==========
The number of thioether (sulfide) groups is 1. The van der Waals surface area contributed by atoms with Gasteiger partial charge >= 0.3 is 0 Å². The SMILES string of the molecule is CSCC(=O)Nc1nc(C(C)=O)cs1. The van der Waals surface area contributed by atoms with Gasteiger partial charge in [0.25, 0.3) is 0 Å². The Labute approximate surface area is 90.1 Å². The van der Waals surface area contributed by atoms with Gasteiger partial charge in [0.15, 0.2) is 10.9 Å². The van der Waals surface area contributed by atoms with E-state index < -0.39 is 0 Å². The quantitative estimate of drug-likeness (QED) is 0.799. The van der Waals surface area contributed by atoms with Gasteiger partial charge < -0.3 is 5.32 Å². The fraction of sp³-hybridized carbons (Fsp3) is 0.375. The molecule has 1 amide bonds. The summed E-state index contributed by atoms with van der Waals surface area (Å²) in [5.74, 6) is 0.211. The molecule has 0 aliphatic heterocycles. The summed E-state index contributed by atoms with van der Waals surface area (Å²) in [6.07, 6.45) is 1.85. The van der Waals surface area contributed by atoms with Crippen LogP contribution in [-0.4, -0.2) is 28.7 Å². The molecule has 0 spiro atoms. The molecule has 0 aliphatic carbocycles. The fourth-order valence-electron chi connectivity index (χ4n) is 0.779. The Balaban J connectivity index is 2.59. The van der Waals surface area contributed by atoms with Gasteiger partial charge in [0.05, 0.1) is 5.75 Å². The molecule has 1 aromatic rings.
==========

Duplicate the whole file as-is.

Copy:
The number of thioether (sulfide) groups is 1. The van der Waals surface area contributed by atoms with Gasteiger partial charge >= 0.3 is 0 Å². The SMILES string of the molecule is CSCC(=O)Nc1nc(C(C)=O)cs1. The van der Waals surface area contributed by atoms with Gasteiger partial charge in [0.25, 0.3) is 0 Å². The Labute approximate surface area is 90.1 Å². The van der Waals surface area contributed by atoms with Gasteiger partial charge in [0.15, 0.2) is 10.9 Å². The van der Waals surface area contributed by atoms with E-state index < -0.39 is 0 Å². The quantitative estimate of drug-likeness (QED) is 0.799. The van der Waals surface area contributed by atoms with Gasteiger partial charge < -0.3 is 5.32 Å². The fraction of sp³-hybridized carbons (Fsp3) is 0.375. The molecule has 1 amide bonds. The summed E-state index contributed by atoms with van der Waals surface area (Å²) in [5.74, 6) is 0.211. The molecule has 0 aliphatic heterocycles. The summed E-state index contributed by atoms with van der Waals surface area (Å²) in [6.07, 6.45) is 1.85. The van der Waals surface area contributed by atoms with Crippen LogP contribution in [-0.4, -0.2) is 28.7 Å². The molecule has 0 spiro atoms. The molecule has 0 aliphatic carbocycles. The fourth-order valence-electron chi connectivity index (χ4n) is 0.779. The Balaban J connectivity index is 2.59. The van der Waals surface area contributed by atoms with Gasteiger partial charge in [0.05, 0.1) is 5.75 Å². The molecule has 1 aromatic rings.